How in the Underworld do you defeat an evil deity with a trillion hit points? Level grind like there is no tomorrow? Get the best equipment money can buy? Participate in a bunch of random events that have no relevance whatsoever in getting tougher? Well, it appears that you have to do all of that and then some in Compile Heart’s newest endeavor and first entry in the “Number 1 House in Hell” or “Makai Ichiban Kan” series, Trillion: God of Destruction. Bringing together a surprising ensemble of talent like director and designer of Disgaea 4 – Masahiro Yamamoto and the series esteemed music composer Tenpei Sato, it’s certainly a far cry from the usual territory the company is used to traversing. However, for this title and entry in particular – I have to say that I’m mildly impressed of what it has to offer.
Title: Trillion: God of Destruction
Genre: SRPG, Rougelike,
Developer: Compile Heart (Localized by Idea Factory International)
Length: 15-30 hrs
As alluded to in the opening remarks, Trillion: God of Destruction is a game that is more of a lesson in futility and unwavering tenacity in the face of a ridiculously imposing foe. Players take on the role of Zeabolos, the third Great Overlord of the Underworld whose rule is going swimmingly until big bad Trillion shows up wreaking havoc. After going toe-to-toe with the beast, Zeabolos is on the verge of death until a mysterious woman named Faust gives him another chance at life in exchange for his soul after Trillion is defeated. Unable to fight in his weakened state, Zeabolos calls upon his seven most trusted companions to aid him, all having to the chance to become the next ruler, if they are able to defeat Trillion first. It’s a wild and crazy premise, one that only the director of the Disgaea series can think up, but all the same, a very difficult game that might be too tough for RPG neophytes and admirers, yet certainly one that will most likely appeal to those wanting to go beyond the sane and typical final boss battles many titles can offer.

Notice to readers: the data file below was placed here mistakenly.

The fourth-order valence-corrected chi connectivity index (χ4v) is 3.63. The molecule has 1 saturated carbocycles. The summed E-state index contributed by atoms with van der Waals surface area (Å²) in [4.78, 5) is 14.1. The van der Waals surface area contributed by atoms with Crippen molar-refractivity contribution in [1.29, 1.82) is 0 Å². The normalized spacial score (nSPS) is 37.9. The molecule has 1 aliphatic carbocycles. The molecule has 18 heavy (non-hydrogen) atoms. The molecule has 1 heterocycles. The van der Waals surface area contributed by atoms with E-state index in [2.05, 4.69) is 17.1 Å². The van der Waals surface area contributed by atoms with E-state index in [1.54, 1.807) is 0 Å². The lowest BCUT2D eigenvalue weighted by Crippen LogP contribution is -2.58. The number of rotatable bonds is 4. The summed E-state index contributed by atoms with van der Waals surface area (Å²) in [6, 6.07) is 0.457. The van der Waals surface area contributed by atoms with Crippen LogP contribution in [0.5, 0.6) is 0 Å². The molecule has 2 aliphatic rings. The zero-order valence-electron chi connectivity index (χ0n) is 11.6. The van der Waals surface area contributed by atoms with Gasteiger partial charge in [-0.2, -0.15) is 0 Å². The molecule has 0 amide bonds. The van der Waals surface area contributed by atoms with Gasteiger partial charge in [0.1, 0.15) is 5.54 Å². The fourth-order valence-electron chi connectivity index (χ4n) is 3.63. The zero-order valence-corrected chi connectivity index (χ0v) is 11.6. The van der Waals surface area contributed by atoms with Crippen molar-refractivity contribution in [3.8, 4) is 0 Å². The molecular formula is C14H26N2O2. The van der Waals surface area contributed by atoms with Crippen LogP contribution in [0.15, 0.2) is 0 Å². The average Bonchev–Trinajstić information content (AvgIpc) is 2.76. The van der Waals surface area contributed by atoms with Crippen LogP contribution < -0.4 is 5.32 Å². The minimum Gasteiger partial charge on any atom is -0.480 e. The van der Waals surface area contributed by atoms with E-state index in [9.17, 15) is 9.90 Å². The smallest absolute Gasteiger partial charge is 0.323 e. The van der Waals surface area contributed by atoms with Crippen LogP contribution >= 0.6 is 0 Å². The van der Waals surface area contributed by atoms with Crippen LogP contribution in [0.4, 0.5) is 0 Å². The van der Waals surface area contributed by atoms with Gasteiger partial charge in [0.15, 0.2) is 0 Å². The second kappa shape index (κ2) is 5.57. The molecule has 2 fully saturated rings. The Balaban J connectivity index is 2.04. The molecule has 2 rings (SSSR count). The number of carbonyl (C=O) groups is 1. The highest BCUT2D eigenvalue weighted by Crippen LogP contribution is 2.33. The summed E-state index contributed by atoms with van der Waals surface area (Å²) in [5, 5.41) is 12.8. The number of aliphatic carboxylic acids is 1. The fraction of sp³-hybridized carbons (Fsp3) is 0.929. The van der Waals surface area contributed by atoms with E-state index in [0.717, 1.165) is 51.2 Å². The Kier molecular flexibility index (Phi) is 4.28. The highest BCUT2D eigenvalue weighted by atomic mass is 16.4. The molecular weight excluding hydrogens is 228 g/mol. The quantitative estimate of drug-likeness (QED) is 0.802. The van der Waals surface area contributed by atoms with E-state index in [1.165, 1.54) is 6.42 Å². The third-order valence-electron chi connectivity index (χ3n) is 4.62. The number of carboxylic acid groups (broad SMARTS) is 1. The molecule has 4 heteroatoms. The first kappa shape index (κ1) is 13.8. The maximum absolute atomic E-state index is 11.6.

At its core, Trillion is somewhat of a game with multiple genre faces, but first and far most would have to be best described as a training simulator. From the beginning, players will choose an Overlord they wish to work with over the course of several “Cycles”. With each Cycle containing seven days, the player will have the chance to choose one action each day with the end goal of having the character ready to do battle with the titular antagonist. Since the game is more about working toward building your characters stats and learning new skills, the Training Center is most likely where most of the time will be spent and where the player can choose from a host options to guide they’re characters growth. Depending on a slew of factors, the player will receive a grade ranking between “Poor” to “Excellent” along with points relating to that exercise. Where a grade of “Excellent” or “Great” means more points, it also means netting a Training Medal, a special currency used to enter the Valley of Swords, an area where the game then turns into a rougelike of sorts and allows the player 120 Turns to grab all the items, gear, and defeat monsters they can before getting out. Making it to the exit or using an escape item will allow players to keep their loot, but fail and all progress made will be lost. Not only is this the only and best way to get better equipment that the shop can’t always provide, but also doesn’t expend any time. Another important option that doesn’t use time is giving gifts – special items that can only be obtained from the Underworld Prize machine using special tokens (you receive each day regardless of action). With each Overlord having their own likes and dislikes they will respond in different ways to the gift given, but if they like it, you receive a certain amount of Affection points, another mechanic that I will touch upon soon and one more useful tool for helping in the battle with Trillion.
Between all the random events that may help or hinder you and making sure you are balancing your characters growth while using your time to the fullest, at the end of very week you will be required to have a mock battle against Mokujin, a replica of Trillion made by Faust. Not only does Mokujin know all of Trillions attacks and mimics his behavioral patterns (depending on the phase you are on), it also gets tougher and gains more HP every time you defeat him. Just like how the Valley of Swords helps test out your Active and Passive battle skills as well as being efficient with your movements, Mokujin will drill you in how be effective as well as recover if you happen to come to impasse that may seem difficult to overcome. Looking at the core elements of gameplay in this fashion, their not just a bunch of ideas strung together, but actually compliment each other very well and make the training and how you train mean more than the actual fight. When you come to the end of a Cycle and done all you can, it is then time to take on Trillion himself. Spending the training points on boosting your parameters and gaining skills is a must, because as you will discover an arduous battle awaits.